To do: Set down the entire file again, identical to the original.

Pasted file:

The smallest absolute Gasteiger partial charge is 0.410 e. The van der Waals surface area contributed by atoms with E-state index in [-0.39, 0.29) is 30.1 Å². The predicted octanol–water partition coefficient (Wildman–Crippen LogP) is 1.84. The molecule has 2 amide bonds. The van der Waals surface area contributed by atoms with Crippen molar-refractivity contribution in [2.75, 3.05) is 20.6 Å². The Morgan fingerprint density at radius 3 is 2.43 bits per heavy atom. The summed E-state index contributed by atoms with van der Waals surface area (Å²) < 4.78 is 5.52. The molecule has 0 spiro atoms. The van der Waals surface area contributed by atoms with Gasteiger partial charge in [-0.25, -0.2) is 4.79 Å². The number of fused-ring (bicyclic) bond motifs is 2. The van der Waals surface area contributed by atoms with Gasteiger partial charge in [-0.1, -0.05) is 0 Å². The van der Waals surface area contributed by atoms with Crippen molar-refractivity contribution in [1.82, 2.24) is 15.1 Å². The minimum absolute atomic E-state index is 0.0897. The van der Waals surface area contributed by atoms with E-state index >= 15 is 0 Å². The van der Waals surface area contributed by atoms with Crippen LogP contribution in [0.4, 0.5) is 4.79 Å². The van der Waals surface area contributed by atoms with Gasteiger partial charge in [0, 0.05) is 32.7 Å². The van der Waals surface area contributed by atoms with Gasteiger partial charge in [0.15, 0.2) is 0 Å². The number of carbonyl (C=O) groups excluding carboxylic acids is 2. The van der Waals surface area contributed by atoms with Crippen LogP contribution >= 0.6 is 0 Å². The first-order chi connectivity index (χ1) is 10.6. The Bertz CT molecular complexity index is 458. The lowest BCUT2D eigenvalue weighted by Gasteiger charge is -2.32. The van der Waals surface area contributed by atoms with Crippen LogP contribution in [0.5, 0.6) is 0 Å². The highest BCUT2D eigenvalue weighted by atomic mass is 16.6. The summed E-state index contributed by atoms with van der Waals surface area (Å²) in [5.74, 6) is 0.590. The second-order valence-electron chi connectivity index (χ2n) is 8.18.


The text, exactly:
The smallest absolute Gasteiger partial charge is 0.410 e. The van der Waals surface area contributed by atoms with E-state index in [-0.39, 0.29) is 30.1 Å². The predicted octanol–water partition coefficient (Wildman–Crippen LogP) is 1.84. The molecule has 2 amide bonds. The van der Waals surface area contributed by atoms with Crippen molar-refractivity contribution in [2.75, 3.05) is 20.6 Å². The Morgan fingerprint density at radius 3 is 2.43 bits per heavy atom. The summed E-state index contributed by atoms with van der Waals surface area (Å²) < 4.78 is 5.52. The molecule has 0 spiro atoms. The van der Waals surface area contributed by atoms with Gasteiger partial charge in [-0.25, -0.2) is 4.79 Å². The number of fused-ring (bicyclic) bond motifs is 2. The van der Waals surface area contributed by atoms with Gasteiger partial charge in [-0.1, -0.05) is 0 Å². The van der Waals surface area contributed by atoms with Crippen molar-refractivity contribution in [1.82, 2.24) is 15.1 Å². The minimum absolute atomic E-state index is 0.0897. The van der Waals surface area contributed by atoms with E-state index >= 15 is 0 Å². The van der Waals surface area contributed by atoms with Crippen LogP contribution in [0.4, 0.5) is 4.79 Å². The van der Waals surface area contributed by atoms with Gasteiger partial charge in [0, 0.05) is 32.7 Å². The van der Waals surface area contributed by atoms with Gasteiger partial charge in [0.15, 0.2) is 0 Å². The number of carbonyl (C=O) groups excluding carboxylic acids is 2. The van der Waals surface area contributed by atoms with Crippen LogP contribution >= 0.6 is 0 Å². The first-order chi connectivity index (χ1) is 10.6. The Bertz CT molecular complexity index is 458. The lowest BCUT2D eigenvalue weighted by Gasteiger charge is -2.32. The van der Waals surface area contributed by atoms with Crippen LogP contribution in [0.5, 0.6) is 0 Å². The highest BCUT2D eigenvalue weighted by atomic mass is 16.6. The summed E-state index contributed by atoms with van der Waals surface area (Å²) in [5.74, 6) is 0.590. The second-order valence-electron chi connectivity index (χ2n) is 8.18.